Why does snow sometimes turn red? Can Saturn’s rings help to reveal what’s happening in the planet’s core? In the annual New York Times STEM Writing Contest, students can choose an issue or question in science, technology, engineering, math or health, then write an engaging 500-word explanation for a general reader. The winners' essays will be published on The New York Times Learning Network.
Join these 4-week classes, taught by published authors and university teachers graduated from/teach at Harvard, Stanford, UC Berkeley and UT Austin! Your child will write and revise an essay, so that they will be ready to submit to the contest by the deadline (Feb 15, 2023). They will also be able to submit to publish in the NextGen Edu online journal!
For Age 11-17.
--Find a STEM-related question, concept or issue they are interested in
--Explain a complex and interesting science, math, engineering or technology concept to a general audience, using the Science Times column Trilobites as a model
--Learn from last years' winners
--Write an exemplary STEM essay, get individualized feedback and submit to the contest We’ll cover the most important elements of STEM writing considered by the NY Times STEM writing team:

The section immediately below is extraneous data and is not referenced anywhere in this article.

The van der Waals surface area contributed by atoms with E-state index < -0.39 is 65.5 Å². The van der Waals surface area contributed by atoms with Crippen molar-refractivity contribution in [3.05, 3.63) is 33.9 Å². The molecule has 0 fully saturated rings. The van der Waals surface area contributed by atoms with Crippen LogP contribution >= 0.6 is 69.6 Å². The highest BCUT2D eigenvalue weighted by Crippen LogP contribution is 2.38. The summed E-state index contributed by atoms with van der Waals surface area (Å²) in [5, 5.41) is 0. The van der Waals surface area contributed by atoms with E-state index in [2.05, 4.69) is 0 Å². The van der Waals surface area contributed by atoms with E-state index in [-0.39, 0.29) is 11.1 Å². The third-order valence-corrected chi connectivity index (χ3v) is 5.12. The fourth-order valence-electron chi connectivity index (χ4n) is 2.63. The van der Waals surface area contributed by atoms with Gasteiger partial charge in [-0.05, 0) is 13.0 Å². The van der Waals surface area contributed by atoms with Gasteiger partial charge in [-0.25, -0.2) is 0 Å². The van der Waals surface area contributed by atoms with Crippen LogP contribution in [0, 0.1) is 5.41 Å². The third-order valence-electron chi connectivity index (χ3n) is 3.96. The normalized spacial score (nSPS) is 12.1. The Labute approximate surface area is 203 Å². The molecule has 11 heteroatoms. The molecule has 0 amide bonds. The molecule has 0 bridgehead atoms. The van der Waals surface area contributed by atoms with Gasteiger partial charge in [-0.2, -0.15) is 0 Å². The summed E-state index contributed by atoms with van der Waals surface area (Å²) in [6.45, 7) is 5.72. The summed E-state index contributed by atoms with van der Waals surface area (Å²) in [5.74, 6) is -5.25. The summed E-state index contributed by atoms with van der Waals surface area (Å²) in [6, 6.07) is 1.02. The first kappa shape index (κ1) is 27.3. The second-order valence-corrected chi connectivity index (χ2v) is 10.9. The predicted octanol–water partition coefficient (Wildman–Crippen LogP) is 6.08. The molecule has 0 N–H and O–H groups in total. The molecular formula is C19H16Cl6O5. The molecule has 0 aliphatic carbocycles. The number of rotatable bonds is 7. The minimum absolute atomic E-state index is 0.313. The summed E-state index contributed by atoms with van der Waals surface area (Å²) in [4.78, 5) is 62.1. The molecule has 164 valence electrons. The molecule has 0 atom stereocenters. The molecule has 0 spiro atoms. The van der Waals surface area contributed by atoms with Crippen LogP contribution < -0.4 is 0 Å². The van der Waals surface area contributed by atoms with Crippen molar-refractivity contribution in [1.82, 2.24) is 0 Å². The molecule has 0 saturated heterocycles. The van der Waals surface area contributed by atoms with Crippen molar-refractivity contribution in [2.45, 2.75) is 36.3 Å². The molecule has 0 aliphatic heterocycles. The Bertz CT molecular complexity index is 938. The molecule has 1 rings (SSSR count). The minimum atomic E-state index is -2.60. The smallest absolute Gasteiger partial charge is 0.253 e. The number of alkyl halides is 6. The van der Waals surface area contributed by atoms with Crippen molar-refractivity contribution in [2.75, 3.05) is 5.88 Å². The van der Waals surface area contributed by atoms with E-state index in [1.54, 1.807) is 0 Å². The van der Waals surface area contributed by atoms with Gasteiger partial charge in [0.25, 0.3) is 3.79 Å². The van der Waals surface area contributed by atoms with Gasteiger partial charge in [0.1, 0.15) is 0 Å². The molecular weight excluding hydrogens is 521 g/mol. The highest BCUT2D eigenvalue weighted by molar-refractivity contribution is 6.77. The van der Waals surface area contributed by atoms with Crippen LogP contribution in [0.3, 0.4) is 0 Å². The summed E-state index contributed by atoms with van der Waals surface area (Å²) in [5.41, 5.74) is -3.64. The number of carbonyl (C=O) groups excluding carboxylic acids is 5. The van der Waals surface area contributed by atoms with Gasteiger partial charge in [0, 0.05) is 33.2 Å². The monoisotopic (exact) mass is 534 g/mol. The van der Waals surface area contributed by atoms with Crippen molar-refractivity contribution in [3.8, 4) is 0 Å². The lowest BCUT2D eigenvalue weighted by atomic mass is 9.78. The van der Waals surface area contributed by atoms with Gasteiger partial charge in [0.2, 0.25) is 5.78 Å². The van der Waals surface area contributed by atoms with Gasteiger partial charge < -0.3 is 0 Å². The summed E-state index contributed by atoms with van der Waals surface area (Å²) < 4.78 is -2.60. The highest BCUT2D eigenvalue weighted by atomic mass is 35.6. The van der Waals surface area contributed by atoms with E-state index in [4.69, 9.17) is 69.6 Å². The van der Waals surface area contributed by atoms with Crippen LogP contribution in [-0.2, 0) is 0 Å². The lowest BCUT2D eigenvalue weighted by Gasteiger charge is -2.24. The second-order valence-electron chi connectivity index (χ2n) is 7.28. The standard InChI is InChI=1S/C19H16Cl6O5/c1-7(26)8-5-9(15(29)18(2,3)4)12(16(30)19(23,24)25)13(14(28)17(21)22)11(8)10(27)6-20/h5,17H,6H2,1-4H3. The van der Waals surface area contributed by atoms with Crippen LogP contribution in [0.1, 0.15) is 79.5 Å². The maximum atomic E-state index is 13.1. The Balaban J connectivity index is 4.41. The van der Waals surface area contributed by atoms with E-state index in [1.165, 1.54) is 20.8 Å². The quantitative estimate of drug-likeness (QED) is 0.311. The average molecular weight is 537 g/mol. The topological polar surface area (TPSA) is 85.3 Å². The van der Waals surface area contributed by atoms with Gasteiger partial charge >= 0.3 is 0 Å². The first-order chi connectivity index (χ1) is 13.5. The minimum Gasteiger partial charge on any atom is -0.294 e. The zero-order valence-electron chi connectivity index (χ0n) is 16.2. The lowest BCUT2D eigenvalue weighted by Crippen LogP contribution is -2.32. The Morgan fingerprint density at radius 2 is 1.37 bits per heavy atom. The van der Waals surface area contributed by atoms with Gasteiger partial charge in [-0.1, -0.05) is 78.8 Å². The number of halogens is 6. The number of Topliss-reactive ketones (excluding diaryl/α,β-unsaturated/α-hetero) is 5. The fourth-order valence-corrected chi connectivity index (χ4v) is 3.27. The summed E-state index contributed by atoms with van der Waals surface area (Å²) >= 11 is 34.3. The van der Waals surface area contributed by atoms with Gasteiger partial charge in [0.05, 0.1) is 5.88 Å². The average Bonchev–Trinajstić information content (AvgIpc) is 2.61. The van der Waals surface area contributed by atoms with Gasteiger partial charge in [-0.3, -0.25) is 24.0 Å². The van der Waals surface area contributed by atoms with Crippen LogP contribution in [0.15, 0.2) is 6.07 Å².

--How to hook the reader: strategies for engaging readers and teachers from the opening paragraph
--Explain why a topic or an issue matter in a larger context
--How to incorporate information from the sources: quoting and paraphrasing experts and research
Curriculum co-designed by STEM experts, Google computer scientist & senior software engineer, and Dr. Jiang Pu, founder of NextGen Edu.
Class size: 4-8 students
Cancellation and rescheduling policy: This is a one-time class. Students may swtich to other NY Times STEM writing classes if spots are available. If no spots are available, you will receive credit toward another/future ongoing class, camp or learning experience at NextGen Edu. Additional written feedback: Our teachers will provide invidualized feedback on student writings. If your students need additional supervsion after the class is over, please email us for the request. We will provide 1-on-1 written feedback for the writing part. Professor Man, Ph.D. in Physics from Princeton Univ., will help review the content of student essays.